Manipulating the order in which items are handled after TAKE ALL.

Suppose we have an item that produces an interesting result the first time the player lifts it – a rock with dangerous ants revealed underneath. The effect of the surprise is a little weakened, though, if the player sees that response as the result of a TAKE ALL, when it might be printed like this:

>[3] get all
tent peg: Taken.
water flask: Taken.
trading permit: Taken.
innocent-looking rock: You reach for the rock and turn it over to reveal a thriving colony of flesh-eating ants. Needless to say, you drop the rock and jump back with a decidedly effeminate scream. They can probably hear you all the way back in the base camp.
rusty nail: Taken.
[Your score has just gone down by two points.]

The calm response to "rusty nail" looks odd now, and the score change is disconnected from the event that caused it.

To manage this, we might institute a system so that interesting objects are handled last in their list, like so:

"Formicidae"
Use scoring.
Section 1 - Procedure
The magic rule is listed before the generate action rule in the turn sequence rules.
A thing has a number called dramatic potential.
This is the magic rule:
   let L be the multiple object list;
   if the number of entries in L is greater than 1:
      sort L in dramatic potential order;
      alter the multiple object list to L.
Section 2 - Scenario
The Foothills is a room. "The land has become hilly; though the soil is still mostly coarse yellow sand, clumps of grass are able to grow in the shadier places. Deep wagon ruts running from the southwest towards the mountains in the northeast show where generations of caravans have already passed."
The water flask, the tent peg, and the trading permit are things in Foothills.
The rock is a thing in Foothills. Before printing the name of the rock when the rock is not handled: say "innocent-looking ". The dramatic potential of the rock is 10.
The rusty nail is a thing in Foothills.
The ant colony is a fixed in place thing. "A busy group of ants are crawling to and fro in the unaccustomed sun." Rule for deciding whether all includes the ant colony while taking: it does not.
Instead of taking the rock when the rock is handled:
   say "It might still have a stray ant or two on it."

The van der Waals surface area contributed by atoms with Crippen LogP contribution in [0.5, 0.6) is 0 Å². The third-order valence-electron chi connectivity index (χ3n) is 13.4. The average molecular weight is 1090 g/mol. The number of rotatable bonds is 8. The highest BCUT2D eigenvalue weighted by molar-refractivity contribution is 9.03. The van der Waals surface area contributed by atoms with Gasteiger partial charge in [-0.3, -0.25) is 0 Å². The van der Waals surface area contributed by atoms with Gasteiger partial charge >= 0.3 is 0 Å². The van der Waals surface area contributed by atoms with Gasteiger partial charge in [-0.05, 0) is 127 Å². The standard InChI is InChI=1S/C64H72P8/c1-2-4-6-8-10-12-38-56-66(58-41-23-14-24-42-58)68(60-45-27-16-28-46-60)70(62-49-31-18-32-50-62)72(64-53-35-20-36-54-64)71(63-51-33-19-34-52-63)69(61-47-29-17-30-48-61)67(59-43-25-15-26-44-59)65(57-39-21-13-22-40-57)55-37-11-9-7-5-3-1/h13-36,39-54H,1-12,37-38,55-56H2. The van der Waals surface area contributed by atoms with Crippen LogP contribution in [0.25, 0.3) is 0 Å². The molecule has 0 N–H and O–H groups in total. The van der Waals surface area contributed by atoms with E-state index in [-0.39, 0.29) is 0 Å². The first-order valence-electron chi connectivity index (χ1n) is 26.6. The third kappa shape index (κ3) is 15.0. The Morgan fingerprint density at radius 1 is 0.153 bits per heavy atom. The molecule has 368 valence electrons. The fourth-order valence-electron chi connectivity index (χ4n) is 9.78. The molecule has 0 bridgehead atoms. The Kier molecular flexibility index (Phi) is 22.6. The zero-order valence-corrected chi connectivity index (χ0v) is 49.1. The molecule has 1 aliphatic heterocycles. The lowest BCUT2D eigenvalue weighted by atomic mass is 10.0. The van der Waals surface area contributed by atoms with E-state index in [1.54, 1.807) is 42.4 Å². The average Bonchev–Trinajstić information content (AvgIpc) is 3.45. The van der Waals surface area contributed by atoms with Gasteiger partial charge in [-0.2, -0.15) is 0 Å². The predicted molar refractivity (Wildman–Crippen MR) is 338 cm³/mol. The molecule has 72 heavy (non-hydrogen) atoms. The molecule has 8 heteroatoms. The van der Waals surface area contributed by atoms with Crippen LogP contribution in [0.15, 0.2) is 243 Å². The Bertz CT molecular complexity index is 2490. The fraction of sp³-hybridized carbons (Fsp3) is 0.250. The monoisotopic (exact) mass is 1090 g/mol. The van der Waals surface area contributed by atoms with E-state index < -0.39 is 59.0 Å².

After taking the rock:
   now the rock is handled;
   move ant colony to the location;
   move the rock to the location;
   say "You reach for the rock and turn it over to reveal a thriving colony of flesh-eating ants. Needless to say, you drop the rock and jump back with a decidedly effeminate scream. They can probably hear you all the way back in the base camp.";
   decrease score by 2.
Test me with "get peg / drop peg / get all / get rock".
Test me with "get peg / drop peg / get all / get rock".
Foothills
The land has become hilly; though the soil is still mostly coarse yellow sand, clumps of grass are able to grow in the shadier places. Deep wagon ruts running from the southwest towards the mountains in the northeast show where generations of caravans have already passed.

You can see a water flask, a tent peg, a trading permit, an innocent-looking rock and a rusty nail here.

>(Testing.)

>[1] get peg
Taken.

>[2] drop peg
Dropped.

>[3] get all
tent peg: Taken.
water flask: Taken.
trading permit: Taken.
rusty nail: Taken.
innocent-looking rock: You reach for the rock and turn it over to reveal a thriving colony of flesh-eating ants. Needless to say, you drop the rock and jump back with a decidedly effeminate scream. They can probably hear you all the way back in the base camp.

[Your score has just gone down by two points.]

>[4] get rock
It might still have a stray ant or two on it.

Note that while one could also manipulate the object list to add or remove items at this stage, there's a simpler way to control what Inform considers "ALL" to mean in commands: see the activity "Deciding whether all includes" in the activities chapter.